Hot Apps: Third-Party Desktop Search Tools Revisited

In a world where free desktop search apps abound, are traditional third-party desktop search utilities still worth the cost? Freebies like Google Desktop may do all the job you need,

January 24, 2006

4 Min Read
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Until a dozen or so full moons ago, if you created a lot of documents and hoped to find them later, you had four choices: create a compulsively well-designed hierarchy of folders, subfolders, and filenames; wade through endless screens of My Documents files; play, and usually lose, the lottery with the Windows search feature; or open your billfold for a powerful third-party search tool (typically the better part of $100).

But as often, the tech world — especially the Internet — has changed the rules. Freebie desktop search tools such as Google Desktop beg for a reconsideration of the best solution. So I invited vendors of my favorite traditional desktop search products, X1 and NEO Pro, to provide their latest version.

X1 remains blazingly fast after it has indexed your hard disk. When you begin to type a search term, X1 instantly displays potential matches, narrowing its results while you type. You can then select and display matches with your search terms highlighted for hundreds of file formats (even if you don’t have the app that created the file), including email messages and email attachments.

The X1 desktop search application can highlight search terms found in documents and index and display hundreds of file formats even if you don't have the app that created the files installed.Click to Enlarge

X1 presents an incredible number of potential matches from which to select. It also provides more options to sort and display search terms than you may ever need. On the downside, expect a significant learning curve to search for what you intend to find. For example, sometimes when I selected All or Files or Documents to target my searches some indexed content failed to display.

I also contacted the vendor for the Nelson Email Organizer (better known as NEO) line of products, which specializes in organizing solutions for Outlook users. After various delays on their part, the product didn’t arrive by deadline. That, along with the facts that the latest version has been bumped only from version 3.0 to 3.1 since I reviewed the product in 1994 and a suggestion from their representative that my column’s readers may be more interested in NEO Free 3.1, cemented my feelings about today’s desktop search tools.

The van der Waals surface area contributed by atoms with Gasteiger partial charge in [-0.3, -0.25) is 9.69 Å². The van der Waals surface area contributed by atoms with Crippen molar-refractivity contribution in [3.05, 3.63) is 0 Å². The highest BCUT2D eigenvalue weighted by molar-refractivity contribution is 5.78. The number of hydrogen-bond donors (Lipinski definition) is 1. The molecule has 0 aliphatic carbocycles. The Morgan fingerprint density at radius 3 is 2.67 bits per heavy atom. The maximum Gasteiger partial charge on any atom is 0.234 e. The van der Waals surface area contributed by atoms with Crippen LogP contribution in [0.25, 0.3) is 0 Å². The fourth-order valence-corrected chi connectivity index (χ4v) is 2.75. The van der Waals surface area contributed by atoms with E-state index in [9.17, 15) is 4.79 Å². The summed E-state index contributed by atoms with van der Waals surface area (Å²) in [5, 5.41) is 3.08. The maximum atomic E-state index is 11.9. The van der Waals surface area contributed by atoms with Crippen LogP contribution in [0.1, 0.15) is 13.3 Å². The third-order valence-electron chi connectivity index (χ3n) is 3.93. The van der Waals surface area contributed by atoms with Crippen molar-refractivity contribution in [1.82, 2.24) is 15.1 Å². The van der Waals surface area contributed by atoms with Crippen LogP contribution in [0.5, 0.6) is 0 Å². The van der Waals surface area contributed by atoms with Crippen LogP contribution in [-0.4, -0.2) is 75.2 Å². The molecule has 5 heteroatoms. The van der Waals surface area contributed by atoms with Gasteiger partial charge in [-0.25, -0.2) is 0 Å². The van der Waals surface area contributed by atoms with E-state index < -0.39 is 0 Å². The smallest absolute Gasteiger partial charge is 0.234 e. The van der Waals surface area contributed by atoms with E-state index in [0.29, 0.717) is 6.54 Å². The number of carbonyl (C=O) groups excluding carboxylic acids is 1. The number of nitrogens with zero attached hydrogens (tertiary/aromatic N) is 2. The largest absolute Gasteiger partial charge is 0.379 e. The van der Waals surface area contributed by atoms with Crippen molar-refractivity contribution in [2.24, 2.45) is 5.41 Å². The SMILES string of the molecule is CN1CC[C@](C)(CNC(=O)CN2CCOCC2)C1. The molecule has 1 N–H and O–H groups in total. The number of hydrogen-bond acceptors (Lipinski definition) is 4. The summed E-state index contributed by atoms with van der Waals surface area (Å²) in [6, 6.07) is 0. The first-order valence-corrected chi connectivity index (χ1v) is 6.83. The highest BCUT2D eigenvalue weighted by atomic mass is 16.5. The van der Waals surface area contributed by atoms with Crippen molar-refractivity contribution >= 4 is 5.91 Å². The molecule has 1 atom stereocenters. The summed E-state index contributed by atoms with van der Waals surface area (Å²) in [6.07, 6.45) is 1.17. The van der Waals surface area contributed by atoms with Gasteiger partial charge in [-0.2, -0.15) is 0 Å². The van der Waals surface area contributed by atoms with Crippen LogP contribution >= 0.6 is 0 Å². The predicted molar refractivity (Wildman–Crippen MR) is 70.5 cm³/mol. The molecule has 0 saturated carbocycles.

The bottom line is that, for desktop users, my experience with these products as well as the latest freebie alternatives is that freebies are the way to go for the foreseeable future. My personal fave du jour is Google Desktop.

The free products have several advantages besides being free. The recent crop tends to be easier to use, and arguably focus better on the results you really want. There are less obvious advantages, as well. The filesize (and thus download and install times) of products such as Google Desktop can be a fraction of that of traditional search tools, mainly because Internet-centric companies approach software development differently than traditional vendors. And the companies behind the freeware have the resources to expand their products’ capabilities rapidly — and are aggressively doing so, in a competitive environment reminiscent of the Browser Wars between Netscape and Microsoft.

However, if the many free utilities, including NEO Free, fail to address your more sophisticated search needs, test the trial versions of X1 and, for Outlook users, Neo Pro.

J.W. Olsen has been a full-time IT author, columnist, editor, and freelance editorial project manager with more than 1000 editorial credits since 1990, and has provided computer, Web site, and editorial services to other clients since 1985. He welcomes feedback via the response form at www.jwolsen.com.

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